Quantifying survival of age-2 Chilko Lake sockeye salmon during the first 50 days of migration

Academic Article


  • We used acoustic telemetry to investigate survival of age-2 sockeye salmon (Oncorhynchus nerka) as they emigrated from Chilko Lake, British Columbia, Canada, to northeastern Vancouver Island (NEVI) from 2010 to 2014. We built on our previously reported results by including an additional year of data and by converting survival estimates into rates (distance and time) to compare across disproportionate habitats. We also refined our survival estimates by including individual covariates in our survival models and by re-investigating the detection efficiency of the final detection site. There was a tag burden effect in 2012 and a body size effect in 2013. Excluding 2010, survival during the 35- to 47-day migration to NEVI (range of annual mean travel time; 1044 km) ranged between 8% and 14%. Weekly survival rate (S·week−1) during downstream migration to the Fraser River estuary, through the central Strait of Georgia (CSOG), and NEVI was 25%–46%, 75%–90%, and 34%–64%, respectively. In addition to marked losses in freshwater tributaries, sockeye also experienced high losses north of the CSOG consistent with earlier results for Cultus Lake sockeye.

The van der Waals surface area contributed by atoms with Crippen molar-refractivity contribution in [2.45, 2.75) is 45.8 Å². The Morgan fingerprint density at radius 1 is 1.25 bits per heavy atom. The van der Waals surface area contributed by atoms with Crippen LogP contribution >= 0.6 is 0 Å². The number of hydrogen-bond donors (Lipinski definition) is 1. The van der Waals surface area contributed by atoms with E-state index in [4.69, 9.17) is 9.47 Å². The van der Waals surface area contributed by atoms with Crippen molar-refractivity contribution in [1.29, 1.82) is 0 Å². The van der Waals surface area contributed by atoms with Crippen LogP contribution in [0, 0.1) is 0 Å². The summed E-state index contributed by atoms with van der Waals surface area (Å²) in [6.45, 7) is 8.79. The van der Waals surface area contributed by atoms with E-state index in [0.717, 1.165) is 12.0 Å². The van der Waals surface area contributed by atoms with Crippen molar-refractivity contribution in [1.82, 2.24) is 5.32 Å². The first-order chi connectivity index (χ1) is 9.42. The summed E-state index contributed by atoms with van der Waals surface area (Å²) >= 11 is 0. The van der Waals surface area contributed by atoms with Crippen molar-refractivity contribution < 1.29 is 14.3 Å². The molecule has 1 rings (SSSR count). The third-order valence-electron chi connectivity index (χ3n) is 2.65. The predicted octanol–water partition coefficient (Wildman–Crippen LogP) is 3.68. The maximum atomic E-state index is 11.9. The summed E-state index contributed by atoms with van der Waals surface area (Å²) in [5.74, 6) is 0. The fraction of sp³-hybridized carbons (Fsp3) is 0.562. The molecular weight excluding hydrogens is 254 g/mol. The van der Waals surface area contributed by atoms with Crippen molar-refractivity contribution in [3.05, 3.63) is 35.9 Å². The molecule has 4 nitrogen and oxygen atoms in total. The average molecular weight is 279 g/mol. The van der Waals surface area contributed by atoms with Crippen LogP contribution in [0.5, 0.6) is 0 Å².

• Authors

  • Rechisky, Erin L
  • Porter, Aswea D
  • Clark, Timothy D
  • Furey, Nathaniel
  • Gale, Marika Kirstin
  • Hinch, Scott G
  • Welch, David W
  • Status

    Publication Date

  • January 2019
  • Has Subject Area


  • Prevention
  • Digital Object Identifier (doi)

    Start Page

  • 136
  • End Page

  • 152
  • Volume

  • 76
  • Issue

  • 1